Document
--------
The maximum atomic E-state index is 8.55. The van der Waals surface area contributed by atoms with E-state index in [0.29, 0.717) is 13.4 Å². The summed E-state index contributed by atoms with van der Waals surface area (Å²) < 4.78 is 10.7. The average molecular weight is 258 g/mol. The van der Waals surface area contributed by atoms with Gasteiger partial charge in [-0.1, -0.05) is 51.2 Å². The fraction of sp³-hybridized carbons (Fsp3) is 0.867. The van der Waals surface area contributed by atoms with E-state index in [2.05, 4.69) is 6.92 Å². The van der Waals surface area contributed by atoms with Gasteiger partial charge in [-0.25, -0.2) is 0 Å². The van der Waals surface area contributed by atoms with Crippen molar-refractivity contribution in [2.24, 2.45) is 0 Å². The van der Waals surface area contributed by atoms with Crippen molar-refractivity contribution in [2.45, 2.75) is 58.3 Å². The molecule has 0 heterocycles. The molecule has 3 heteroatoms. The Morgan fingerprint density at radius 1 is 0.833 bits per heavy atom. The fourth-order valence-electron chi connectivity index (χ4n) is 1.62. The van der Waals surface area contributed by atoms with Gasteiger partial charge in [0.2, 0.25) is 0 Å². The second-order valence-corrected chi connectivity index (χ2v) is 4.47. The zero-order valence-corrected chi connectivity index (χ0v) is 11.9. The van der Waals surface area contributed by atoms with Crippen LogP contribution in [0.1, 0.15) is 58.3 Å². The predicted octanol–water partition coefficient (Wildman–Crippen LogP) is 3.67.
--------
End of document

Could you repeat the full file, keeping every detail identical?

The maximum atomic E-state index is 8.55. The van der Waals surface area contributed by atoms with E-state index in [0.29, 0.717) is 13.4 Å². The summed E-state index contributed by atoms with van der Waals surface area (Å²) < 4.78 is 10.7. The average molecular weight is 258 g/mol. The van der Waals surface area contributed by atoms with Gasteiger partial charge in [-0.1, -0.05) is 51.2 Å². The fraction of sp³-hybridized carbons (Fsp3) is 0.867. The van der Waals surface area contributed by atoms with E-state index in [2.05, 4.69) is 6.92 Å². The van der Waals surface area contributed by atoms with Gasteiger partial charge in [-0.25, -0.2) is 0 Å². The van der Waals surface area contributed by atoms with Crippen molar-refractivity contribution in [2.24, 2.45) is 0 Å². The van der Waals surface area contributed by atoms with Crippen molar-refractivity contribution in [2.45, 2.75) is 58.3 Å². The molecule has 0 heterocycles. The molecule has 3 heteroatoms. The Morgan fingerprint density at radius 1 is 0.833 bits per heavy atom. The fourth-order valence-electron chi connectivity index (χ4n) is 1.62. The van der Waals surface area contributed by atoms with Gasteiger partial charge in [0.2, 0.25) is 0 Å². The second-order valence-corrected chi connectivity index (χ2v) is 4.47. The zero-order valence-corrected chi connectivity index (χ0v) is 11.9. The van der Waals surface area contributed by atoms with Crippen LogP contribution in [0.1, 0.15) is 58.3 Å². The predicted octanol–water partition coefficient (Wildman–Crippen LogP) is 3.67.